A case study of the conception, production and distribution of the MiniDisc
Technological change and advancement is driven by invention and innovation, and it is important to discern between these two very different terms. ‘The former refers to new concepts or products that derive from individual’s ideas or from scientific research. The latter, on the other hand, represents the commercialization of the invention itself’ (Scocco, 2006). There are countless numbers of occasions where good inventions fail to penetrate the marketplace. The Sinclair C5 (Marks, 1990), British Rail’s APT (Potter, 1989) and Sony’s very own nightmare, Betamax (Cusumano et al. 1992), are all examples of inventions that for one reason or another, failed to make the step up to innovation. ‘A fundamental requirement of a focus on technological change is the ability to identify product development opportunities and to translate these into successful products. It is also important that the product development process is effectively and efficiently organized and managed.’ (Maffin et al. 1997 p.53). If there is no market for the product, i.e. the invention tries to solve a non-existent problem, or if the development process is mismanaged and inefficient then it is likely that the product will be a flop.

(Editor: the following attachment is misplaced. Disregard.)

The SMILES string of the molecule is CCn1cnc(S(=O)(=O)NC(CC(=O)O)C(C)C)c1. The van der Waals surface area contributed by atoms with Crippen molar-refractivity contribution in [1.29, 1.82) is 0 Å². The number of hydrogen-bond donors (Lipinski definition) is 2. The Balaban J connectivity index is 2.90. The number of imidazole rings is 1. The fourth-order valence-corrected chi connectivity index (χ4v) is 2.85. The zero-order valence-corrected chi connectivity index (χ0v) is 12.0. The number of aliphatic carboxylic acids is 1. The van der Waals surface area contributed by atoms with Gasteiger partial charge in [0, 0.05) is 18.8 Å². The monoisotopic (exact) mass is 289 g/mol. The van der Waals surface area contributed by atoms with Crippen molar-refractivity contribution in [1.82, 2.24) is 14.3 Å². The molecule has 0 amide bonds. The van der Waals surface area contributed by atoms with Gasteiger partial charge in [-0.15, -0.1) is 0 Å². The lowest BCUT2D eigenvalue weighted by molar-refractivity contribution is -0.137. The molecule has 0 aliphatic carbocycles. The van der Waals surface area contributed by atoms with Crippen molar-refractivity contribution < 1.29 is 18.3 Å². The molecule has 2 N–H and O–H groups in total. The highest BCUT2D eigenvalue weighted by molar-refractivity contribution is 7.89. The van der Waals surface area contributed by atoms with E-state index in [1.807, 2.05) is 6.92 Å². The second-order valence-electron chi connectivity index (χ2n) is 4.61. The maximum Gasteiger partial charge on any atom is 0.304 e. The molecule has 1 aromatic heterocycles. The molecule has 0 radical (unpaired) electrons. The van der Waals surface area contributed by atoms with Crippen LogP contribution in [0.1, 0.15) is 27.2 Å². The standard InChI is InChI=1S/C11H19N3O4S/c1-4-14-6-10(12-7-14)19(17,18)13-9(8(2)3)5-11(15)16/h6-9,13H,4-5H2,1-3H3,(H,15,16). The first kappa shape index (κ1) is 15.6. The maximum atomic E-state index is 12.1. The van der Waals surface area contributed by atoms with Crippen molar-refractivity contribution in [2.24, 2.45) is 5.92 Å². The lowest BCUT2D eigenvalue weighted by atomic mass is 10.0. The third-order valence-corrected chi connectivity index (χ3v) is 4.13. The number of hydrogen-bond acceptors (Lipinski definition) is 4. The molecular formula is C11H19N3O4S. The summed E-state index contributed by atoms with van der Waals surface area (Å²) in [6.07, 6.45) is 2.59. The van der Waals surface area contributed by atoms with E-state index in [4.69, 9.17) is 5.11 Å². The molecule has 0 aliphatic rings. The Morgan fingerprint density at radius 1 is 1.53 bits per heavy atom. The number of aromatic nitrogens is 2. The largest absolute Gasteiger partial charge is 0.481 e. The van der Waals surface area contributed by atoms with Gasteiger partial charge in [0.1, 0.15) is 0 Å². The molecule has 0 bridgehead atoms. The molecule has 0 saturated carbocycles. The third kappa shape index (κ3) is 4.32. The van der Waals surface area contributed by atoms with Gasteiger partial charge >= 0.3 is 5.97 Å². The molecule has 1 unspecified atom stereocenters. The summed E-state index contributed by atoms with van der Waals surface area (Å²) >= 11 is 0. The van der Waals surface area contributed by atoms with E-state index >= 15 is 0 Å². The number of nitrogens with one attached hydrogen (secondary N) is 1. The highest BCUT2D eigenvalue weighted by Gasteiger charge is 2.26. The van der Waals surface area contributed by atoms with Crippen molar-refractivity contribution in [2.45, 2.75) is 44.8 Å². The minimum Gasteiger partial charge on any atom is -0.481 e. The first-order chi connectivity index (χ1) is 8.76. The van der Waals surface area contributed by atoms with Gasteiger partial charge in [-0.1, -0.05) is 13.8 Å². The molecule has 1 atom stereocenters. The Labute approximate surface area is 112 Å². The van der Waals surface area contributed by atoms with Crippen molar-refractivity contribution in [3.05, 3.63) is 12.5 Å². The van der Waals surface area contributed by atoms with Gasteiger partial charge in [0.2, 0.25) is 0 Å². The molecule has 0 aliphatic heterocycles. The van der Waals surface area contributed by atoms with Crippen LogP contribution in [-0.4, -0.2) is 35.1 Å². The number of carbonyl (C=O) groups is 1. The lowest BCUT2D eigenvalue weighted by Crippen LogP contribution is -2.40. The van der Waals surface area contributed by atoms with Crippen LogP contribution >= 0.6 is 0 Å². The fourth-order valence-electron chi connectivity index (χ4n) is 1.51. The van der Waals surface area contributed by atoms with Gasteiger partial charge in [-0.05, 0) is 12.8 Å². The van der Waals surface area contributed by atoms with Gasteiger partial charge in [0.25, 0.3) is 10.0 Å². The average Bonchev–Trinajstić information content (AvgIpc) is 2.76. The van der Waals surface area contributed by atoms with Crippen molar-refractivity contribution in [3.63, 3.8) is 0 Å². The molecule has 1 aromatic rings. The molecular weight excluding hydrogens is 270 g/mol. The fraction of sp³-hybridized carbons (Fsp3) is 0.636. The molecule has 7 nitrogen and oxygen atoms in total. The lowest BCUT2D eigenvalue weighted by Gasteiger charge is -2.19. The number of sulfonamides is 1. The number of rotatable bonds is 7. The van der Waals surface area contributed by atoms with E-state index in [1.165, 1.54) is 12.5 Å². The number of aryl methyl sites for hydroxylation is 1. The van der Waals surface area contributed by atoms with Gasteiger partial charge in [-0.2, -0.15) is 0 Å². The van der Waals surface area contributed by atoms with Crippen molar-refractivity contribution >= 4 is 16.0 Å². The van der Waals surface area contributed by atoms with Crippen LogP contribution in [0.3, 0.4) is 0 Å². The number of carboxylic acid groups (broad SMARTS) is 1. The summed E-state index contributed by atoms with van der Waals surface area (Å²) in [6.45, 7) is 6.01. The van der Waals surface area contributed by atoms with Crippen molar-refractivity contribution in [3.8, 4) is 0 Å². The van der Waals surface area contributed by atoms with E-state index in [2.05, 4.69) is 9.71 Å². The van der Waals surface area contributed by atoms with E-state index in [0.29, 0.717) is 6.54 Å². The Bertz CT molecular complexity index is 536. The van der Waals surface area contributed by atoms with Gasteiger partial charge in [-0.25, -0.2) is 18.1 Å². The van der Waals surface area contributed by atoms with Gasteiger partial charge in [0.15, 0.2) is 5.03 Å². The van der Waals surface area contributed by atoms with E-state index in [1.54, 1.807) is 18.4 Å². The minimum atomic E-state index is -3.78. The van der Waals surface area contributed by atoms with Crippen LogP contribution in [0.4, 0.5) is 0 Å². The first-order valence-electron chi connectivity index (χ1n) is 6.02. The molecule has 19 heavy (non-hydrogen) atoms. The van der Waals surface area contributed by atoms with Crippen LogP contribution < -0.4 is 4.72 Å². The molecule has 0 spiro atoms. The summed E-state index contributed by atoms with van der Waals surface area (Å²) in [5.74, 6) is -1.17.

The aim of this project is to analyse whether Sony’s MiniDisc (MD) format has breached the gap between invention and innovation. The strength of relevant appropriability regimes, emergence of a dominant design, the firm’s innovative capability, market dynamics, industry context and the status of complementary assets all factor into the outcome of the innovation process (Teece 1986). Only by looking at these factors in the case of the MD can a judgement be made its validity as an innovation.
In 1979, Sony launched the cassette Walkman, an innovation which defined a new product category, set industry standards and in an instant became the...